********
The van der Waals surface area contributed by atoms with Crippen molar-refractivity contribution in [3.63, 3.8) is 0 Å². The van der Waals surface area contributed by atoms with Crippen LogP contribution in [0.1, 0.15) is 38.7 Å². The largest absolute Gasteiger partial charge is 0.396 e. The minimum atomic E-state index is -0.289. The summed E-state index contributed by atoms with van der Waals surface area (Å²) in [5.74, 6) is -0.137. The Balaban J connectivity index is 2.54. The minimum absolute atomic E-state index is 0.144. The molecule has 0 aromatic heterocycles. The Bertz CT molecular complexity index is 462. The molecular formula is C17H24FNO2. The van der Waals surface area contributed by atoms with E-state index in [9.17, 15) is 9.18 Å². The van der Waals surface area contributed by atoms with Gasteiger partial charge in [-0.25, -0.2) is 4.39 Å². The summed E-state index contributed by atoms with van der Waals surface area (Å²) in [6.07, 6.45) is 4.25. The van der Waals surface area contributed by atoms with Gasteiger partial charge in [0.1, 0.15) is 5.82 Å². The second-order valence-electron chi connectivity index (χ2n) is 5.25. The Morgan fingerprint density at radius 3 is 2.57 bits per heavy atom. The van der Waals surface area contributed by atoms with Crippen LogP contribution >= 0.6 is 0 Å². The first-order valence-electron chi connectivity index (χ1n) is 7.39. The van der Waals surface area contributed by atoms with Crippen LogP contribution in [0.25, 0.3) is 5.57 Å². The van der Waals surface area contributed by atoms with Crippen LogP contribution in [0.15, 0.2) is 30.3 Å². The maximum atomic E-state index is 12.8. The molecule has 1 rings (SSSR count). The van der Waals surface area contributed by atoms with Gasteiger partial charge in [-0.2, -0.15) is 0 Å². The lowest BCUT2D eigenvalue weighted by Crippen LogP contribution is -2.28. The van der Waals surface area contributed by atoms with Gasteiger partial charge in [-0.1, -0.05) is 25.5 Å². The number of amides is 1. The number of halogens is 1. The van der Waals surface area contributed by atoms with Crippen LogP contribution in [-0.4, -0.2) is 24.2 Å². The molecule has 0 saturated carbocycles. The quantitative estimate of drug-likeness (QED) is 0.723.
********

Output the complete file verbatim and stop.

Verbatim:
The van der Waals surface area contributed by atoms with Crippen molar-refractivity contribution in [3.63, 3.8) is 0 Å². The van der Waals surface area contributed by atoms with Crippen LogP contribution in [0.1, 0.15) is 38.7 Å². The largest absolute Gasteiger partial charge is 0.396 e. The minimum atomic E-state index is -0.289. The summed E-state index contributed by atoms with van der Waals surface area (Å²) in [5.74, 6) is -0.137. The Balaban J connectivity index is 2.54. The minimum absolute atomic E-state index is 0.144. The molecule has 0 aromatic heterocycles. The Bertz CT molecular complexity index is 462. The molecular formula is C17H24FNO2. The van der Waals surface area contributed by atoms with E-state index in [9.17, 15) is 9.18 Å². The van der Waals surface area contributed by atoms with Gasteiger partial charge in [-0.25, -0.2) is 4.39 Å². The summed E-state index contributed by atoms with van der Waals surface area (Å²) in [6.07, 6.45) is 4.25. The van der Waals surface area contributed by atoms with Gasteiger partial charge in [0.1, 0.15) is 5.82 Å². The second-order valence-electron chi connectivity index (χ2n) is 5.25. The Morgan fingerprint density at radius 3 is 2.57 bits per heavy atom. The van der Waals surface area contributed by atoms with Crippen LogP contribution >= 0.6 is 0 Å². The first-order valence-electron chi connectivity index (χ1n) is 7.39. The van der Waals surface area contributed by atoms with Crippen LogP contribution in [0.25, 0.3) is 5.57 Å². The van der Waals surface area contributed by atoms with Crippen LogP contribution in [0.15, 0.2) is 30.3 Å². The maximum atomic E-state index is 12.8. The molecule has 1 rings (SSSR count). The van der Waals surface area contributed by atoms with Gasteiger partial charge in [-0.2, -0.15) is 0 Å². The lowest BCUT2D eigenvalue weighted by Crippen LogP contribution is -2.28. The van der Waals surface area contributed by atoms with Gasteiger partial charge in [-0.1, -0.05) is 25.5 Å². The number of amides is 1. The number of halogens is 1. The van der Waals surface area contributed by atoms with Crippen LogP contribution in [-0.4, -0.2) is 24.2 Å². The molecule has 0 saturated carbocycles. The quantitative estimate of drug-likeness (QED) is 0.723.